Solar power provides an important building block for the energy transition. Today, solar cells are produced predominantly from crystalline silicon. In contrast, thin-film technologies – and here in particular the CIGS material system (Cu(In,Ga)Se2 = copper, indium and/or gallium as well as selenium) – offer several advantages that have led ZSW to specialise in the CIGS thin-film material system for manufacturing solar cells and modules.
After Stuttgart University succeeded in 1989 in creating solar cells with a 17% efficiency on small surfaces, ZSW took up this promising technology and brought it to commercial fruition after successfully scaling up the technology. In addition to scaling up the surface area, the transition from the laboratory scale to an industrial environment particularly focussed on the system engineering. The challenge here is to produce the semiconductor and the contact layers at square metre substrate sizes instead of square centimetres under production conditions (high throughput and high yield). At ZSW, the process and system engineering was consistently optimised to this end and then effectively transferred to the industrial environment: following a pilot phase, the Würth Solar company produced CIGS solar modules at a 30 MW factory until 2011, based on the technology developed at ZSW. The current industrial partner Manz AG offers turnkey production lines for the production of CIGS modules.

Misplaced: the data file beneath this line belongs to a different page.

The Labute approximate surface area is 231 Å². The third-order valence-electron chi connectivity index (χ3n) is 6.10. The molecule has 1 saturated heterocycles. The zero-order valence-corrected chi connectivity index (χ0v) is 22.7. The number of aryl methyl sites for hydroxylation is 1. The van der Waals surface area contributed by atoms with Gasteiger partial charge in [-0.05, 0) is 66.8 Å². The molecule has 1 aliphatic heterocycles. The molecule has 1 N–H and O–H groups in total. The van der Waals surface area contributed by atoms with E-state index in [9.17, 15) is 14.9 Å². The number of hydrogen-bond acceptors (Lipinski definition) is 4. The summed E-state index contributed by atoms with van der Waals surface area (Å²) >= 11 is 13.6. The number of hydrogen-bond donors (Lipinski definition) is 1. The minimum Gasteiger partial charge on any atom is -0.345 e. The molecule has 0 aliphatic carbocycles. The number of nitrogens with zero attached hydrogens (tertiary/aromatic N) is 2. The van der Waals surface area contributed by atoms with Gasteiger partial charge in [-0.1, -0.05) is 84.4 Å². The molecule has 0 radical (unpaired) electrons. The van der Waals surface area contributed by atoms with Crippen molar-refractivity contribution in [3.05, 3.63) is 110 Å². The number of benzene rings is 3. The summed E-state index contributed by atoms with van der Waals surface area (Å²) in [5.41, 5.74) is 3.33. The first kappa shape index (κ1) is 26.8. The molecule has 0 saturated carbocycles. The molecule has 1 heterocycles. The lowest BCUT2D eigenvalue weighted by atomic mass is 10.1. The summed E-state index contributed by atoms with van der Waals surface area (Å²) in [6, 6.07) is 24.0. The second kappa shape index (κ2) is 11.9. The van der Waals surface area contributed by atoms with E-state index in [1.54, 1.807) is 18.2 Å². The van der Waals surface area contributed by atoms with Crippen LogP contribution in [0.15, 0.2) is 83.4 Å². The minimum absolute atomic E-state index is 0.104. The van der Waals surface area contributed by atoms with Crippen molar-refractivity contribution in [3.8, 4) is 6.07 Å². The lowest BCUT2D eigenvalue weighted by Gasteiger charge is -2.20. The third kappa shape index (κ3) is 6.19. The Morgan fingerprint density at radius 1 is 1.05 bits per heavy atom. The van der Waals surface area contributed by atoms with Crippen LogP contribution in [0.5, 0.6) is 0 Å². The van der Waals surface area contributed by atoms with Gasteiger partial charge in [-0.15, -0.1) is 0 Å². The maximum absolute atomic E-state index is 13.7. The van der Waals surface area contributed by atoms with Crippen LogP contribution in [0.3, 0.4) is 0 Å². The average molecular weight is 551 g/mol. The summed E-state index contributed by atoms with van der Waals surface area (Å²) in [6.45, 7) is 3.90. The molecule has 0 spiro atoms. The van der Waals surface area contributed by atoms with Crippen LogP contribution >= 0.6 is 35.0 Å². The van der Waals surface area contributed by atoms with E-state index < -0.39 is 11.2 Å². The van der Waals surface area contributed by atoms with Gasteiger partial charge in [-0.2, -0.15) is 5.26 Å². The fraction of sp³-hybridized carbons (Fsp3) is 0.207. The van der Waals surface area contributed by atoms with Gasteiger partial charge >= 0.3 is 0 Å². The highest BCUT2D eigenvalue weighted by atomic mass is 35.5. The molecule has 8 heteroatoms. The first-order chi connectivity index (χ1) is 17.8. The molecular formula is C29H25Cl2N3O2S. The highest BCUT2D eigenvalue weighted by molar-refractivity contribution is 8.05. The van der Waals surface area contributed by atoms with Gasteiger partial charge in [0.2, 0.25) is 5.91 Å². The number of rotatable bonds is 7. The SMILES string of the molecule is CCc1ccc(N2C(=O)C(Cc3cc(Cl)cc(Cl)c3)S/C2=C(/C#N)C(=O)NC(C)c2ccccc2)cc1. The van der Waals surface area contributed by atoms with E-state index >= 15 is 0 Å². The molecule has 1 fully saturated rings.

You can find further information online at Photovoltaics.